NAICU Washington Update

Congress Heads Out of Town, Leaving Loose Ends

August 06, 2010

Before taking its traditional late-summer break from Washington, Congress took steps toward writing the FY 2011 appropriations bills, and extending higher ed tax benefits.  Still, members of the House and Senate left plenty of loose ends to be wrapped up later -- for the most part, after the November elections.


Both the House and Senate Appropriations Committees worked on their versions of the FY 2011 Labor-HHS-Education spending bills in July. 

The House provided $176 billion for its three agencies of jurisdiction.  For education, the bill funded a $5,550 Pell Grant maximum (along with the $5.7 billion needed to cover the Pell shortfall); provided level funding for SEOG, work study, TRIO, GEAR UP and the graduate programs; but eliminated funding for Perkins Loans and LEAP state grants.

With an allocation about $8 billion less than the House, the Senate committee maintained a $5,550 Pell Grant maximum, but didn't cover the shortfall.  Their bill restored funding for LEAP state grants; provided level funding for SEOG, work study, GEAR UP and graduate programs; and increased TRIO by $15 million.

Neither chamber expects to bring these bills to the floor until after the elections.  During the Senate subcommittee mark up, Chairman Tom Harkin (D-Iowa) commented that "this bill won't see the light of day until December."

Meanwhile, appropriators and Democratic leaders in both chambers spent weeks on an effort to add $5 billion for the Pell Grant shortfall and $10 billion for education jobs to the FY 2010 war supplemental bill.  Funding for these programs was added by the House in June, but multiple attempts to do the same in the Senate were unsuccessful. In the end, Congress sent President Obama a "clean" bill funding only the war and disaster aid.

Once the supplemental went to the White House, the Senate looked for other legislative vehicles for the education jobs amendment. It took many "spectacular failures" (as one leadership aide put it), plus a series of convoluted procedural moves.  The end result, however, was that just one day before breaking for the August recess, the Senate approved a free-standing bill providing $10 billion for teacher jobs and $16 billion in federal matching funds for Medicaid (FMAP).

The bill (H.R. 1586) passed with the help of Republican senators Collins and Snowe of Maine, and with heavy pressure from Republican governors in support of the FMAP funds.  Following the Senate action, House Speaker Nancy Pelosi (D-Calif.) called House members back to Washington for a quick session on Tuesday, August 10, in order to vote on H.R. 1586 and send it to the president.

Because this last funding bill did not include any Pell Grant funds, appropriators hope they can cover the shortfall out of regular appropriations later this year.  House Appropriations Chairman David Obey (D-Wis.) allocated enough money to the education subcommittee to do so.  Senate Subcommittee Chairman Harkin acknowledged that the Senate allocation doesn't cover the shortfall, and asked that the House version prevail.  Pressure is growing in the Senate to reduce discretionary spending by another $6 billion -- a step that would put total appropriations at $20 billion below the president's request.  Still, no one supports cutting the Pell Grant maximum as part of these spending reductions.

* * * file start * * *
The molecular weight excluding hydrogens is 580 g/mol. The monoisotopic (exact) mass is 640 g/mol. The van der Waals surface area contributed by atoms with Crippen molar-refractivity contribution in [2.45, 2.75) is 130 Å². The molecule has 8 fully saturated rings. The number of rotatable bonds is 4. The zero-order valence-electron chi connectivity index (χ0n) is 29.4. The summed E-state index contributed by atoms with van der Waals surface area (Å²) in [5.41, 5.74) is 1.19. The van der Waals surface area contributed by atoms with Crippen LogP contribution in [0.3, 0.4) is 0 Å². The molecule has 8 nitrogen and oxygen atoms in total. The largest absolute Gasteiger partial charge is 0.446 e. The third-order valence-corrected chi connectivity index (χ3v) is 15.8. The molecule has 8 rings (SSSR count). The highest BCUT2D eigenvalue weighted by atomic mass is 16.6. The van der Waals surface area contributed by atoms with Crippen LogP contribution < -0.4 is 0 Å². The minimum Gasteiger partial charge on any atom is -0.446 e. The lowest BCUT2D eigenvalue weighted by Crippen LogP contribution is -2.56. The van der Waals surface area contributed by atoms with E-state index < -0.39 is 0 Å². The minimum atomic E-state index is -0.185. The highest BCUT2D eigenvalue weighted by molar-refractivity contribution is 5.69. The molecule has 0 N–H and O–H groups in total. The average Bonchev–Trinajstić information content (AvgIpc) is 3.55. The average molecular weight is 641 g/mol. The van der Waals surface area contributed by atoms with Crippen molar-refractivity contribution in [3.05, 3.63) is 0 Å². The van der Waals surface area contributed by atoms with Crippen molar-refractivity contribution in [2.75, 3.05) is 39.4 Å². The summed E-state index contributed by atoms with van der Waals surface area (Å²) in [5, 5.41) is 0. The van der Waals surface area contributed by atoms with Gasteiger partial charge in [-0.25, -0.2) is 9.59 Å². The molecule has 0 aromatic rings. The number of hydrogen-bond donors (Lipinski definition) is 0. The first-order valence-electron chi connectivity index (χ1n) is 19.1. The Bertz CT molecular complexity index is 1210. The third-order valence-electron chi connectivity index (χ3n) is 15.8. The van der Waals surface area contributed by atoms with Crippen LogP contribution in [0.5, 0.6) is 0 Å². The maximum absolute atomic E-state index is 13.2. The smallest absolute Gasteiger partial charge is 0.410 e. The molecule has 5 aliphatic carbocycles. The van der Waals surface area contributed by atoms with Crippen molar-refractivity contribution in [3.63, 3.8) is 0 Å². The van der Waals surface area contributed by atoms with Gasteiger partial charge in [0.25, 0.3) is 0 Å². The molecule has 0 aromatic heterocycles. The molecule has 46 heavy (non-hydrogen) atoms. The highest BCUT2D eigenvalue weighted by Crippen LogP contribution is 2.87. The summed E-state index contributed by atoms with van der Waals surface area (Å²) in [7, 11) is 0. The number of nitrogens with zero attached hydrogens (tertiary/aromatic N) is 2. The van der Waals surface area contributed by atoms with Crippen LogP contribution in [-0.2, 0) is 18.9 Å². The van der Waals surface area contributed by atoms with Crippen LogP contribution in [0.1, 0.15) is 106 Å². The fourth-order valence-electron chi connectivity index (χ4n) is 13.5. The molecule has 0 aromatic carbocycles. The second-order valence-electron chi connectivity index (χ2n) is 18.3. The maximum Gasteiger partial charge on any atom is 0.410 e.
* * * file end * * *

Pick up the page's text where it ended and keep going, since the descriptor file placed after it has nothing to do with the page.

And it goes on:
Congress will return to Washington after Labor Day for a brief session, most likely passing a continuing resolution to keep the government running through the November elections. The final spending bills will be handled in a lame duck session, scheduled to begin November 29.

Tax Extenders

Past weeks also saw a number of failed attempts to pass a one-year, retroactive extension of a variety of expired tax provisions.  Ultimately, Congress adjourned without addressing these important provisions -- among them, the IRA charitable rollover, the tuition deduction, and the research and development (R&D) credit. These items, and many others, expired on December 31, 2009.

Extensions of the expired 2009 provisions were part of the Unemployment Insurance (UI)/Jobs bill, but that bill faced continued controversy regarding the length of the UI insurance extension, and the general revenue offsets.  Eventually, Congress stripped all of the tax extenders from the UI bill, redrafted it to address criticisms, and passed it as a stand-alone bill.  Congress will again attempt to address the expired 2009 tax extenders when the session resumes in September.

Similarly, Congress failed to act on a Small Business bill containing a provision on the taxability of business-issued cell-phones and personal digital assistants (Blackberries).  Specifically, the provision would remove such electronic devices from "listed property." This would allow their cost to be deducted or depreciated like other business property, without onerous recordkeeping requirements.  This provision is popular throughout the business and nonprofit communities.  The Small Business bill is also on the calendar for September.

For more information on appropriations, contact Stephanie Giesecke
For more information on tax policy, contact Karin Johns

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